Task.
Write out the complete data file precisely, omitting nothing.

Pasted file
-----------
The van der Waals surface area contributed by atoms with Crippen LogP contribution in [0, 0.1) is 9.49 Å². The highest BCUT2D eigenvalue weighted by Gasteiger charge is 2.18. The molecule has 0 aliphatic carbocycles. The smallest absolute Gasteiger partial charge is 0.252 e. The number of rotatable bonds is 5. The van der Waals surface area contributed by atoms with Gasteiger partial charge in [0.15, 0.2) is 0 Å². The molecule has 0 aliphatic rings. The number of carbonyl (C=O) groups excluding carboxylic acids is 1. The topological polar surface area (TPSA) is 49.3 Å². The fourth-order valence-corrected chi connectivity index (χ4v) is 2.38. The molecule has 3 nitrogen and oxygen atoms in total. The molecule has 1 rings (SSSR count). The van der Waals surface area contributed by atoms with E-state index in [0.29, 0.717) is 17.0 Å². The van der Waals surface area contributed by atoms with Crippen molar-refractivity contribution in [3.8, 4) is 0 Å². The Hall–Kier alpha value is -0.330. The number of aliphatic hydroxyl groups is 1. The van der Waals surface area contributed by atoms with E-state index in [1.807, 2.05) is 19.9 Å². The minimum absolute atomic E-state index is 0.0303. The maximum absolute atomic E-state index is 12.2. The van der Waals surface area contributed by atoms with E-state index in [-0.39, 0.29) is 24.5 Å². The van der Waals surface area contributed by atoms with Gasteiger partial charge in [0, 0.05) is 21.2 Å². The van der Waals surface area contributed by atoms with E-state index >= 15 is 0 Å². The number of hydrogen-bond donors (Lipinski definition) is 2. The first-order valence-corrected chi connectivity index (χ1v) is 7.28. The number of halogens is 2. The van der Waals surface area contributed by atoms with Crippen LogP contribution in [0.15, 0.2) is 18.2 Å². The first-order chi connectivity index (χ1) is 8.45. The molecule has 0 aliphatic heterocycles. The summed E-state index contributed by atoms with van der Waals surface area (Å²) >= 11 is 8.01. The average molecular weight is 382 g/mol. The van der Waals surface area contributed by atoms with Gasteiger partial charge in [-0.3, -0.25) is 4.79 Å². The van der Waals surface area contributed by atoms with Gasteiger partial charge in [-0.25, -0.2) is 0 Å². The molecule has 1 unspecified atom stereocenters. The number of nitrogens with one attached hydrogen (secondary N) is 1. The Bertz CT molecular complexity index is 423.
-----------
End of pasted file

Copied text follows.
The van der Waals surface area contributed by atoms with Crippen LogP contribution in [0, 0.1) is 9.49 Å². The highest BCUT2D eigenvalue weighted by Gasteiger charge is 2.18. The molecule has 0 aliphatic carbocycles. The smallest absolute Gasteiger partial charge is 0.252 e. The number of rotatable bonds is 5. The van der Waals surface area contributed by atoms with Gasteiger partial charge in [0.15, 0.2) is 0 Å². The molecule has 0 aliphatic rings. The number of carbonyl (C=O) groups excluding carboxylic acids is 1. The topological polar surface area (TPSA) is 49.3 Å². The fourth-order valence-corrected chi connectivity index (χ4v) is 2.38. The molecule has 3 nitrogen and oxygen atoms in total. The molecule has 1 rings (SSSR count). The van der Waals surface area contributed by atoms with E-state index in [0.29, 0.717) is 17.0 Å². The van der Waals surface area contributed by atoms with Crippen molar-refractivity contribution in [3.8, 4) is 0 Å². The Hall–Kier alpha value is -0.330. The number of aliphatic hydroxyl groups is 1. The van der Waals surface area contributed by atoms with E-state index in [1.807, 2.05) is 19.9 Å². The minimum absolute atomic E-state index is 0.0303. The maximum absolute atomic E-state index is 12.2. The van der Waals surface area contributed by atoms with E-state index in [-0.39, 0.29) is 24.5 Å². The van der Waals surface area contributed by atoms with Gasteiger partial charge in [0, 0.05) is 21.2 Å². The van der Waals surface area contributed by atoms with E-state index >= 15 is 0 Å². The number of hydrogen-bond donors (Lipinski definition) is 2. The first-order valence-corrected chi connectivity index (χ1v) is 7.28. The number of halogens is 2. The van der Waals surface area contributed by atoms with Crippen LogP contribution in [0.15, 0.2) is 18.2 Å². The first-order chi connectivity index (χ1) is 8.45. The molecule has 0 aliphatic heterocycles. The summed E-state index contributed by atoms with van der Waals surface area (Å²) >= 11 is 8.01. The average molecular weight is 382 g/mol. The van der Waals surface area contributed by atoms with Gasteiger partial charge in [-0.3, -0.25) is 4.79 Å². The van der Waals surface area contributed by atoms with Gasteiger partial charge in [-0.25, -0.2) is 0 Å². The molecule has 1 unspecified atom stereocenters. The number of nitrogens with one attached hydrogen (secondary N) is 1. The Bertz CT molecular complexity index is 423.